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This is a small sized cactus whose stems look like little golf balls.
Origin and Habitat: It is endemic to a very small area in Queretaro, Mexico (area of occupancy = 0.87km2 and extent of occurrence = 3.4km2, one location). A total of 430 individuals were censused in two areas in Cadereyta. In the assessment published in 2002 an estimated population of 50 individuals was reported, however this was done considering the only known subpopulation.
Altitude: (1300-)1800-2050(-2500) metres above sea level.
Habitat: It grows mainly in open places between grasses and on sloping calcareous rocks in semi-desert scrub, in association with other cactus species like Echinocactus grusonii, Ferocactus hystrix and Thelocactus leucanthus. Mammillaria herrerae is considered Critically Endangered due to its small range and a continuing decline due to illegal collection. This threat has caused a serious population reduction (>95%) over the last 3 generations (approximately 20 years). The habitat is now well-known to both commercial and amateur collectors. A nearby commercial cactus nursery has almost stripped the site. Local children collect and offer plants to visitors.
- Mammillaria herrerae Werderm.
Mammillaria herrerae Werderm.
Notizbl. Bot. Gart. Berlin-Dahlem 11: 276. 1931
- Mammillaria herrerae Werderm.
Mammillaria herrerae f. cristata hort.
Accepted name in llifle Database:
Mammillaria herrerae f. monstuosa hort.
ENGLISH: Golf's Ball Cactus, Golf ball
RUSSIAN (Русский): Маммиллярия Эрреры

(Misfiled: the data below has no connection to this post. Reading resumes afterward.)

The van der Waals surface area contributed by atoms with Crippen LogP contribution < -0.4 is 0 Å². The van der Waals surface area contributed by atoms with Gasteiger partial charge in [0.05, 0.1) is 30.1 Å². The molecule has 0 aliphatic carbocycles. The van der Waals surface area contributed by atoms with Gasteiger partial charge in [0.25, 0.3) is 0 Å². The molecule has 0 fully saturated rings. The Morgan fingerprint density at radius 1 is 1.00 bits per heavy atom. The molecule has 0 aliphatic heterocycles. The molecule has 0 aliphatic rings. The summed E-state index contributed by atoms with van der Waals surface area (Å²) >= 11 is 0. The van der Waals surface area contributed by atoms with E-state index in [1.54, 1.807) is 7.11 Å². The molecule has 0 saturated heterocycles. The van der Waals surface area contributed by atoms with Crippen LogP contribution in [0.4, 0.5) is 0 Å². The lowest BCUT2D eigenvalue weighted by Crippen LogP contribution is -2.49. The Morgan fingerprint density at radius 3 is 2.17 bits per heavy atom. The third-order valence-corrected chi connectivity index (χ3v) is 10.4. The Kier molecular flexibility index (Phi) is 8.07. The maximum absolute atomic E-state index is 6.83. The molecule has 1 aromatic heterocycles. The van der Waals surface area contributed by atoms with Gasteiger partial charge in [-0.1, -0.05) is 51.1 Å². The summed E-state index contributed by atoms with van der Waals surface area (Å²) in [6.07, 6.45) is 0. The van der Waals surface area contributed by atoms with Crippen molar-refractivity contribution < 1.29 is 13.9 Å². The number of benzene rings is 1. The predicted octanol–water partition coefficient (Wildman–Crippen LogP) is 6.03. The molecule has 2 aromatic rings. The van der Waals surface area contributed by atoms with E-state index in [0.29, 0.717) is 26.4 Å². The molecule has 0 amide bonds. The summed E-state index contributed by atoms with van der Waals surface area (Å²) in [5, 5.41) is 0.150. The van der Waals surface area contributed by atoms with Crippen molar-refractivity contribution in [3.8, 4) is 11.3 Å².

SPANISH (Español): Biznaguita, Bola de hilo, Cabeza blanca
Description: Mammillaria herrerae is small growing cactus that look like a little golf ball. The most striking feature is dense addpressed, white spination it possesses, which serve to protect it from the harsh sun common to its native habitat. More precisely the spines benefit the plant by reducing sun exposure and by trapping a layer of air next to the cactus body. This helps to cool the plant in the summer and keep it warm in the winter.
Habit: It usually stays solitary, or occasionally clusters from the base.
Stems: Globose or slightly elongated as it ages, 2 - 3.5 cm in diameter and height. (In cultivation it can grow very slowly up to 8 cm tall). Without latex.
Tubercles: Closely set, cylindrical, terminally truncate. The axil is naked.
Radial spines: 100 or more, unequal, interlacing, bristly, white or grey, 1-5 mm long.
Central spines: Absent.
Flowers: Diurnal, quite large for a Mammillaria, pale pink to red-violet, 20 - 25 mm long and very showy.
Blooming season: April to May, it starts flowering when it gets to be 5-7 years old, and reaches at least 3 cm in diameter.
Fruits: Globose, whitish, small.
Seeds: Blackish brown.
Subspecies, varieties, forms and cultivars of plants belonging to the Mammillaria herrerae group
- Mammillaria herrerae Werderm.: It is small growing cactus that look like a little golf ball. It usually stays solitary, or occasionally clusters from the base. Radial spines up to 100 (or more), unequal, interlacing, bristly, white or grey, 1-5 mm long.
- Mammillaria herrerae f. cristata hort.: Crested form.
- Mammillaria herrerae f. monstuosa hort.: monstrous form.
Notes: This beautiful and peculiar cactus was first described by Werdermann in 1931, and re-found in Queretaro, Mexico under Lau's field number L 711 at Vista Hermosa, Queretaro, Mexico, 1300-1800 m, in 9/6/1974.
Bibliography: Major references and further lectures
1) Edward Anderson “The Cactus family” Timber Press, Incorporated, 2001
2) James Cullen, Sabina G. Knees, H. Suzanne Cubey "The European Garden Flora Flowering Plants: A Manual for the Identification of Plants Cultivated in Europe, Both Out-of-Doors and Under Glass" Cambridge University Press, 11/Aug/2011
2) David R Hunt; Nigel P Taylor; Graham Charles; International Cactaceae Systematics Group. "The New Cactus Lexicon" dh books, 2006